The temple of Segesta is a Greek temple of the ancient city of Segesta, located in the archaeological area of Calatafimi Segesta, an Italian municipality in the province of Trapani in Sicily.
“The position of the temple is amazing: at the top of a wide and long valley, at the top of an isolated hill and yet surrounded by cliffs, it dominates a vast prospect of lands.”J.W. Goethe – Italian Journey
Description of the Temple
The temple, sometimes called the “Great Temple”, was built during the last thirty years of the 5th century BC, on the top of a hill west of the city, outside its walls. It is a large hexastyle peripteral temple (ie with six columns on the shorter side, not grooved). On the long side it instead presents fourteen columns (a total of 36 therefore, 10 meters high). The current state of preservation presents the entire colonnade of the complete peristasis of the entire entablature. Despite the constructive elements and the proportions of the construction refer clearly to the classical period of Greek architecture, the temple has peculiar aspects on which historiography does not express unanimous opinions.
The origins of the Temple of Segesta
The first element of debate is constituted precisely by its nature of fully Hellenic artistic expression, updated to the major expressions of the art of the motherland and in particular of Attica, but realized in a city of the Elymians, a population of uncertain origin, but settled in Sicily long before the arrival of the Greek colonists in nearby Selinunte, with whom Segesta was constantly in conflict. Historians hypothesize that, thanks to trade, the Elymian city reached during the 5th century BC a high degree of Hellenization, such as to be able to consciously import a sophisticated artistic model like the Doric peripteral temple which thanks to the canonization of dimensions and proportions lent itself to a wide diffusion. It is also probable that the designer and the workers employed were Greek, coming from one of the nearby cities.
The second aspect that has always struck historians very much is the absence of vestiges of the cell inside the colonnade, which instead is one of the best preserved in the Greek world. This made us think of a hypetro temple, that is, of a sacred place devoid of cover and cell and tied to indigenous rites. As an alternative, a cell with a wooden structure was conceived, like all the cover, and therefore lost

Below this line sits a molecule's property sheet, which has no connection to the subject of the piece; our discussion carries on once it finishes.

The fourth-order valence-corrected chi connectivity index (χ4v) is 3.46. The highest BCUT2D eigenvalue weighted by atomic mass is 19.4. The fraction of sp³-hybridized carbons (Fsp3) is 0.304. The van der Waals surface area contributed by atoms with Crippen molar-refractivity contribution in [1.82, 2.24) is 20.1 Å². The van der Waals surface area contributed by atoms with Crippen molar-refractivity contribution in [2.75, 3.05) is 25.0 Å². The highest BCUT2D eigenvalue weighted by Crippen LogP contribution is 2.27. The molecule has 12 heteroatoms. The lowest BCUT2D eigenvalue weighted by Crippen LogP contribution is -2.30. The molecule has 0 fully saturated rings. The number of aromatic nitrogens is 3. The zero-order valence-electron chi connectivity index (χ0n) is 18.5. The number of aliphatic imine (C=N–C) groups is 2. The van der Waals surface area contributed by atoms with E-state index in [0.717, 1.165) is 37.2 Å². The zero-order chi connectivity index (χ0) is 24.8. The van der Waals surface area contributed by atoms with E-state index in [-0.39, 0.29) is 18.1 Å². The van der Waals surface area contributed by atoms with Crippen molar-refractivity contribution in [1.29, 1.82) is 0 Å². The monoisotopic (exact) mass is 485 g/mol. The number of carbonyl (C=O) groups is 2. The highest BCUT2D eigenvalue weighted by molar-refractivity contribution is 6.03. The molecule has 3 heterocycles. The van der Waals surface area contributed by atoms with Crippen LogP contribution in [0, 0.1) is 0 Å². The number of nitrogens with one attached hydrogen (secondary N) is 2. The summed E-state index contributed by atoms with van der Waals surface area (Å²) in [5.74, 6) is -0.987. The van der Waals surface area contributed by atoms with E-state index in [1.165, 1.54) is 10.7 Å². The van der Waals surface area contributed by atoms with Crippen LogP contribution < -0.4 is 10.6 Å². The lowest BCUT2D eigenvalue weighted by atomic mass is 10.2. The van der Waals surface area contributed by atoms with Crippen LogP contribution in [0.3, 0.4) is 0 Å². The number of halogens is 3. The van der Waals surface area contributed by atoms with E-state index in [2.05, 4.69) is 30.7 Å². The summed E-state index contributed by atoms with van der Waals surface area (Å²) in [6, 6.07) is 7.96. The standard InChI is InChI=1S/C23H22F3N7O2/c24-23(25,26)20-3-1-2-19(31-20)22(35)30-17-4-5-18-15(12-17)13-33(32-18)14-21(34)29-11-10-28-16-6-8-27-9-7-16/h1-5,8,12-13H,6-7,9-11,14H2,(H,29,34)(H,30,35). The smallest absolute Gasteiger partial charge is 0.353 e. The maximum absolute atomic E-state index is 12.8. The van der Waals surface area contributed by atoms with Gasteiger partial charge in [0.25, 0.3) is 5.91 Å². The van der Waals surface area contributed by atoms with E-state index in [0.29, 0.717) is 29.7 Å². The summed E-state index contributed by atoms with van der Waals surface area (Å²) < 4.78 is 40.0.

1921/5000In the 1980s traces of the founding of the cell were found, buried inside the temple, along with traces of previous constructions (which would suggest that the temple was built on an even older sacred site).  Therefore the prevailing hypothesis now is that the temple was never finished, probably due to war events that involved the city for a long time and that the cell and the cover were never realized. This hypothesis is also corroborated by the lack of column grooves and by the presence, above all on the blocks of the crepidoma, of “bugne”, that is, of protuberances designed to protect the block during installation which would have been chiseled away in the finishing phase. Therefore, the temple should have had a large cell preceded by a pronaos in distal antis and a symmetrical opisthodomos on the back. The colonnade, with equal interaxes on all sides, presents the canonical double contraction of the terminal intercolumns to resolve the angular conflict as well as other typical optical devices such as the curvature of the horizontal lines and the decorative conception of the frieze that loses, at least in part its dependence on the colonnade. These features show a derivation from the attic evolutionary models of the late 5th century BC and in particular from the temple of the Athenians in Delos, to which the decorative elements also refer. The only aspects still referable to the severe style are the elongated proportions with 6×14 columns instead of the canonical 6×13 (double square), and the large dimensions in an age when the temples became smaller.
In the XVIII century the temple was the object of a first restoration by the architect Chenchi. It was visited by Goethe and became one of the goals of the Grand Tour and one of the causes of the rediscovery of Greek architecture and of the Doric that was at the roots of neoclassicism.